Warchus Goes Waltzing With "Matilda"

PlayBlog   Warchus Goes Waltzing With "Matilda"
 
While fans of Leslie Bricusse score of "Willy Wonka and the Chocolate Factory" wait for a Broadway adaptation of that classic 1971 film (no, nothing has been announced, but we can dream, can't we?), news has surfaced that 2009 Tony Award-winning director Matthew Warchus (God of Carnage) is to direct a musical based on another kids' book by the late "Chocolate Factory" writer Roald Dahl — "Matilda."


[caption id="attachment_267" align="alignright" width="200" caption="Roald Dahl's "Matilda" illustration by Quentin Blake"]Roald Dahl's [/caption]

The New York Times reports that the 1988 book about a girl genius is being developed, and that some songs have already been written. The Times said the musical will have some new characters and "a new device" that will connect the story's episodes together. It's not yet clear yet who is writing the libretto and score.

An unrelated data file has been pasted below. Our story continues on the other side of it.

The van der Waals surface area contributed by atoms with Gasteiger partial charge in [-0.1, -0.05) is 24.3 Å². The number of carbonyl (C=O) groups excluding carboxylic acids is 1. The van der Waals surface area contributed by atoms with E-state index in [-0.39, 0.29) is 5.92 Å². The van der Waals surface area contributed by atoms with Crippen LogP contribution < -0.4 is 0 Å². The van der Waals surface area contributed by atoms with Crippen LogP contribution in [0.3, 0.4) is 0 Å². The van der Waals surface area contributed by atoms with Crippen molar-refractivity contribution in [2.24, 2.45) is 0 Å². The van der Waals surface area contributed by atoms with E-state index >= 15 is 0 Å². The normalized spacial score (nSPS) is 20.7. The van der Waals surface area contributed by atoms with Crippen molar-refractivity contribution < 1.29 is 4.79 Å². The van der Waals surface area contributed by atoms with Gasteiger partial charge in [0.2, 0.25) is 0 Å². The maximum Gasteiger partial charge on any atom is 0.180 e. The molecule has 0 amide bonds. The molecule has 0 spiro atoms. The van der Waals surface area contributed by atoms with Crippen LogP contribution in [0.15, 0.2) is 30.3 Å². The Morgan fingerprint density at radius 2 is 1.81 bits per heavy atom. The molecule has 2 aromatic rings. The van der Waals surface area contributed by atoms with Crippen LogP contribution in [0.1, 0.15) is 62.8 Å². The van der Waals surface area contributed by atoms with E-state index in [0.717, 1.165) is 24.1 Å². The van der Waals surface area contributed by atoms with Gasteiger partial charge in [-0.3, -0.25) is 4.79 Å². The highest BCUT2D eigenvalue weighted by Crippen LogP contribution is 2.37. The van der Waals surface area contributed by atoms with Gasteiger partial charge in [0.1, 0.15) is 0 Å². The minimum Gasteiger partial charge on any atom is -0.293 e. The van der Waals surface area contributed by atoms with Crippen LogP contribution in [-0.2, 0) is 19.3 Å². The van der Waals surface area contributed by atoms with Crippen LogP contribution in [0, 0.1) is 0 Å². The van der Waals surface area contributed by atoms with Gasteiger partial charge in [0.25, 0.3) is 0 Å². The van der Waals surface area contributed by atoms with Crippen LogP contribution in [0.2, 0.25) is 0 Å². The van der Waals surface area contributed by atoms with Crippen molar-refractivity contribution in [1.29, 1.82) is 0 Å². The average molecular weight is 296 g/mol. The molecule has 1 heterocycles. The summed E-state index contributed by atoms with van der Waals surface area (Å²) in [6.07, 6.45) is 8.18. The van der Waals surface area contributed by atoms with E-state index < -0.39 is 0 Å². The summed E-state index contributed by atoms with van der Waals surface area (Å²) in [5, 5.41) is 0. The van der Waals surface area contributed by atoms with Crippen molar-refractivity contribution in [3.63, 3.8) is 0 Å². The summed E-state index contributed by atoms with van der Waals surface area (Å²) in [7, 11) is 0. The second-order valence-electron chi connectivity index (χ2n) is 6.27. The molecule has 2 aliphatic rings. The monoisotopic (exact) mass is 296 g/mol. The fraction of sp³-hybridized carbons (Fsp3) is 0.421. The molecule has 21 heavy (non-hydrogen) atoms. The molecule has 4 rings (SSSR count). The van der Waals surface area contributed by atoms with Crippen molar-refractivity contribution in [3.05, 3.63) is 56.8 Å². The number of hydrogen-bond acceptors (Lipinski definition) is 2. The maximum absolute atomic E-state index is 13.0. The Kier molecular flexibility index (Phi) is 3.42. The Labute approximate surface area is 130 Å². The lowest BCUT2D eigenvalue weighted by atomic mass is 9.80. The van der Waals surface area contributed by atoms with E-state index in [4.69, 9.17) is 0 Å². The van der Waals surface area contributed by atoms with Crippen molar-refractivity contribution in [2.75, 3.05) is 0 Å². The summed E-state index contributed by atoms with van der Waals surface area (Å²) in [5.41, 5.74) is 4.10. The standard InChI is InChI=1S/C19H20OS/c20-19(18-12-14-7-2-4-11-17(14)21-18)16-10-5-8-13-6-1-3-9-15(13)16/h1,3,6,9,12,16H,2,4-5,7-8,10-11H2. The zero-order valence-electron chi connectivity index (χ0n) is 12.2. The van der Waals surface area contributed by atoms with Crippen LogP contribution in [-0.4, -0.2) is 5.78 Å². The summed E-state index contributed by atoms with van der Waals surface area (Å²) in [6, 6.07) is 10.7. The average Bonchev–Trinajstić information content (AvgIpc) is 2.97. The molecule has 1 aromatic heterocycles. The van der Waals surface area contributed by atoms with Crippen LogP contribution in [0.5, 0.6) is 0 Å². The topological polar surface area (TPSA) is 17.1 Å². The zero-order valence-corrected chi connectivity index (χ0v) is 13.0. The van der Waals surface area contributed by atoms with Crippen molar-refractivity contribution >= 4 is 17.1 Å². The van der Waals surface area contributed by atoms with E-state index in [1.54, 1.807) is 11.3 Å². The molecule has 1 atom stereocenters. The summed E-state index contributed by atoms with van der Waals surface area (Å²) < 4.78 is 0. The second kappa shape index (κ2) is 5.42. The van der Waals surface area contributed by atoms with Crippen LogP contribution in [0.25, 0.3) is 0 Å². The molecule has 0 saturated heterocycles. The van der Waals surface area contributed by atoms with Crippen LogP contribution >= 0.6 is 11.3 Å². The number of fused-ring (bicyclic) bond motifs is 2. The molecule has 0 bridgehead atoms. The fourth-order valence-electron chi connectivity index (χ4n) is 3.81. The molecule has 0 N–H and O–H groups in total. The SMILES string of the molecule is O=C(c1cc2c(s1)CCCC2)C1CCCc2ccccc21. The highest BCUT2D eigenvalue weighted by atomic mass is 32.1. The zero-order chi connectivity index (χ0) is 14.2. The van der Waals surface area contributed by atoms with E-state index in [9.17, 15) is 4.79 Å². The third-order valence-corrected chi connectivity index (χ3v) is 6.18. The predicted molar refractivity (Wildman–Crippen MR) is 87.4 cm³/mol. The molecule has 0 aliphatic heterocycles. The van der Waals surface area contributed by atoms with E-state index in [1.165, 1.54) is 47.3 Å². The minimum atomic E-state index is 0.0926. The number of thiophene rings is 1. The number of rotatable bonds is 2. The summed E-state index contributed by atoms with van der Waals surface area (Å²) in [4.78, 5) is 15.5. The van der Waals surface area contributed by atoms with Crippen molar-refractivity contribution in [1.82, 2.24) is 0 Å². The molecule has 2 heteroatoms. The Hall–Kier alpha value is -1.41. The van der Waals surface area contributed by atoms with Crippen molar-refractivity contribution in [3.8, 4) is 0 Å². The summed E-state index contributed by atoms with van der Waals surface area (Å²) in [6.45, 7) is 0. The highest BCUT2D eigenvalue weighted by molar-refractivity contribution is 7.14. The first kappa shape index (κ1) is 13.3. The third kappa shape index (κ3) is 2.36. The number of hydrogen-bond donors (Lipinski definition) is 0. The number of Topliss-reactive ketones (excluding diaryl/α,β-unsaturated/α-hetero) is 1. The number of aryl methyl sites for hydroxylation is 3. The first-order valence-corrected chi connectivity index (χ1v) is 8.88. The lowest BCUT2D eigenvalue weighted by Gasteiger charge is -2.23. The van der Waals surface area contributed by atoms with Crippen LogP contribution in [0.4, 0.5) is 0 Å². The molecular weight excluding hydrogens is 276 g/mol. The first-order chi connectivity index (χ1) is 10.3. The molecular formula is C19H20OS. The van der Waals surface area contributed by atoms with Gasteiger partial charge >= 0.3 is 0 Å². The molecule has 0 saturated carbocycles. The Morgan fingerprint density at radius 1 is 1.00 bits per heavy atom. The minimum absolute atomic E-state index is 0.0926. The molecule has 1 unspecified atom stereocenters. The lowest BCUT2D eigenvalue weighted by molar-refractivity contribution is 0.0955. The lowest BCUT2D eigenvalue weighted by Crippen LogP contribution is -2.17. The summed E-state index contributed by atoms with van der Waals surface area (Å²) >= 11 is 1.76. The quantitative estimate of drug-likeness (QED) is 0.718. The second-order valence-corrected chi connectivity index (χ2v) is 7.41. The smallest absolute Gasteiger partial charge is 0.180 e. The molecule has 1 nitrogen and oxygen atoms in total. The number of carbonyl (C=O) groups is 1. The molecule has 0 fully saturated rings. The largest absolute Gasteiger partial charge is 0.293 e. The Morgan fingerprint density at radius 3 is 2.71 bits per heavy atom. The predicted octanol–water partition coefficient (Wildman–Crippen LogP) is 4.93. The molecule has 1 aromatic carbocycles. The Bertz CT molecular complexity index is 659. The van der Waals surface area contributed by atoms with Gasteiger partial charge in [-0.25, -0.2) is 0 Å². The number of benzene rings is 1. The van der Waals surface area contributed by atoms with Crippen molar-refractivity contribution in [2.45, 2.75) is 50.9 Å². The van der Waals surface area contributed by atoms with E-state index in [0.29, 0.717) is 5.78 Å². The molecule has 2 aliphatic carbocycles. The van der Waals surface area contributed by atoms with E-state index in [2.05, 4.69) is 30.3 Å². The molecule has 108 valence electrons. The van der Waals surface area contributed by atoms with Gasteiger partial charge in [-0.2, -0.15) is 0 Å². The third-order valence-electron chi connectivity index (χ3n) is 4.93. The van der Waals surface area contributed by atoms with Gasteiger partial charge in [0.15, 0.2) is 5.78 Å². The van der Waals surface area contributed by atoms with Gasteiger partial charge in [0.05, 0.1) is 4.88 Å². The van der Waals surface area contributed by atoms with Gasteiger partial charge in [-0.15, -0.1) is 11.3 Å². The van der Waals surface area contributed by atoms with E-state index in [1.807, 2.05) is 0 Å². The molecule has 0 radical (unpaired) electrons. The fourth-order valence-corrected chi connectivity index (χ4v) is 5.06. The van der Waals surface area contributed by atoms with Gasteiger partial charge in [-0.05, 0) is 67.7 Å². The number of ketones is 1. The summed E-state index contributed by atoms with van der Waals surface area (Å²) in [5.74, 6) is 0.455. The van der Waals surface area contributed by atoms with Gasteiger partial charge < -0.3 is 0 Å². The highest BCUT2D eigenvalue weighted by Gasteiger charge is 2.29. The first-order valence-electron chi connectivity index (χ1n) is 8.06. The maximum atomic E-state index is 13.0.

According to RoaldDahl.com, "Matilda is an exceptionally bright young girl with an insatiable appetite for books and reading. Her parents, Mr. and Mrs. Wormwood, think she's just a nuisance. Matilda thinks, rightly, that all they are interested in is watching TV and making money by cheating people. She decides to punish them. She soon discovers that she has supernatural powers which are not only going to prove useful at home but also at Crunchem Hall School where Matilda and her classmates must contend with the scariest headmistress of them all — Miss Trunchbull."

"Matilda" was the biggest seller among Roald Dahl's books for children. Jeremy Treglown noted in his biography of Dahl, "No book of Dahl's ever sold so fast. In Britain alone, half a million paperback copies went across the counter within six months."

The movie version, released in 1996 and directed by Danny DeVito and starring Danny DeVito, Rhea Perlman, Embeth Davidtz, Mara Wilson and Pam Ferris was a hit.

Theatrical musical fantasy is not new for Warchus; he staged The Lord of the Rings in Toronto and London. Will "Matilda" be a golden ticket to a new kid-friendly chapter in the director's career? — Kenneth Jones

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